Even parents who don't effectively use other parenting techniques, like time-out, using natural and logical consequences, distraction or extinction, likely know about reverse psychology
Using this technique, to get your kids to finish their dinner, you might say something like:
- "I bet you can't eat all of those peas in 30 seconds."
or when trying to get him to put away a toy, you might say:
- "I'll put it away for you. You probably don't know how to fit it all back in the box anyway."
So you are essentially trying to get your child to do the exact opposite of what you really want him to do.
This should not be confused with trying to make chores fun. If you say 'let's see who can put more toys away in 5 minutes,' then that isn't reverse psychology, since you are actually telling him to do what you what him to do.
It also can work to 'encourage' your child to not do something that they really want to do. For example, you might try to scare your child into not crossing the street by saying:
- "OK. Go ahead and cross the street by yourself. You'll just get hit by a car..."
Does Reverse Psychology Work
Parents who use reverse psychology as a discipline technique recognize that it can work. But is it good parenting?
If your child is getting bad grades, is it really a good idea to say:
- "That's okay. You're probably not smart enough to make better grades anyway"?
Some kids might study more after being told that by a parent, but many others will simply think that they aren't smart and should stop trying to make better grades.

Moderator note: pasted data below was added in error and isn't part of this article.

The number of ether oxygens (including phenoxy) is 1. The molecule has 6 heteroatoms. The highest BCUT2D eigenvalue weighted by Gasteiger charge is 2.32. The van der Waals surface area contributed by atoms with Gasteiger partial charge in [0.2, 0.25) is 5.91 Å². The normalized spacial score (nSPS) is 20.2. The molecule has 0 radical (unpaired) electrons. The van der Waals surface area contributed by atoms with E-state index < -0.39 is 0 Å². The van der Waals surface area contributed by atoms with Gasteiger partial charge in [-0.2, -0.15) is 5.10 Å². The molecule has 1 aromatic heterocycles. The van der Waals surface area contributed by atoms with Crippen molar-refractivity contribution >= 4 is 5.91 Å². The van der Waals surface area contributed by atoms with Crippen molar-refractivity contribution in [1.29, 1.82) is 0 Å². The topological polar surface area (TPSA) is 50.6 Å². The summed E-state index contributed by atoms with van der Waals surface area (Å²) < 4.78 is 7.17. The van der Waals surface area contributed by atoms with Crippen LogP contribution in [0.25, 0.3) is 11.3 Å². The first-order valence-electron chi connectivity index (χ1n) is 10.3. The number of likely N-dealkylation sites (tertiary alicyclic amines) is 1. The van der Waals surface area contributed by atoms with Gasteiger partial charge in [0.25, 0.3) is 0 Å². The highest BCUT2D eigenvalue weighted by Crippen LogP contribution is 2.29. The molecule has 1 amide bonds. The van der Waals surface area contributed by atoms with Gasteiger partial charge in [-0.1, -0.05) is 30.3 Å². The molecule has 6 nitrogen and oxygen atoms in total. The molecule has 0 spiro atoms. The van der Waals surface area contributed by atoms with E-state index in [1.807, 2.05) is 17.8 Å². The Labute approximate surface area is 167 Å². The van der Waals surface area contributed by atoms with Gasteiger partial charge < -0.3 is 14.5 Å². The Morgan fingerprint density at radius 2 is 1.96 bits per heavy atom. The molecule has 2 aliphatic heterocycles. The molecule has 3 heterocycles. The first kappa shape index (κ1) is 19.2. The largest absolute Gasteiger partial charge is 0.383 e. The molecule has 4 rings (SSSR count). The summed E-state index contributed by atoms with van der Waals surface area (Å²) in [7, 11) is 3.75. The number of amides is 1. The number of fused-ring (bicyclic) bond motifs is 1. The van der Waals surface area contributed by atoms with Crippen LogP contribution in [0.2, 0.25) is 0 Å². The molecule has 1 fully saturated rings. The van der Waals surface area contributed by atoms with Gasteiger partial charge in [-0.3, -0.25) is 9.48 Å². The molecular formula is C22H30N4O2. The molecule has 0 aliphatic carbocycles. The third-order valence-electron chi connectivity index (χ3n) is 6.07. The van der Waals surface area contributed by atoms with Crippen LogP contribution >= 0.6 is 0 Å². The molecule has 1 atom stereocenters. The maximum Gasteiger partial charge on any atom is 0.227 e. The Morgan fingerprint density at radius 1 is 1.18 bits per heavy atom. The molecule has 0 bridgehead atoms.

When using reverse psychology, if you consider that you are more 'manipulating' your child than anything else, then all of a sudden it takes on a more negative tone and doesn't seem like good parenting. After all, discipline is supposed to be about teaching, isn't it?
Also, reverse psychology doesn't always work. And when it does, a more traditional discipline technique would likely have worked just as well.
Using Reverse Psychology
If you do use reverse psychology, don't use it often. And don't use it in a way that might hurt your child's self-esteem or make him feel guilty.
For example, if your toddler or preschooler doesn't want to take a bath in the evening, you might say 'okay, let's just go straight to bed then.' That will probably work, because most younger kids would rather do almost anything than go to bed early.
Or if she doesn't want to sit in her car seat, you might say 'fine, then we just won't go to the zoo.'
Why are these examples more appropriate then the ones mentioned above? While you are still trying to get your child to do something that they don't want to do, you are offering them choices instead of simply trying to manipulate them in a negative way to do something.
Using pure reverse psychology, for the kids not wanting to take a bath, a parent would probably say:
- "OK, don't take a bath. Then you will smell bad and no one will like you" or "you will get sick from the germs on your body and have to go to the emergency room"
So go ahead and use reverse psychology, as long as you don't mind paying for years of therapy later on to boost your child's self-esteem and fix any damage you do...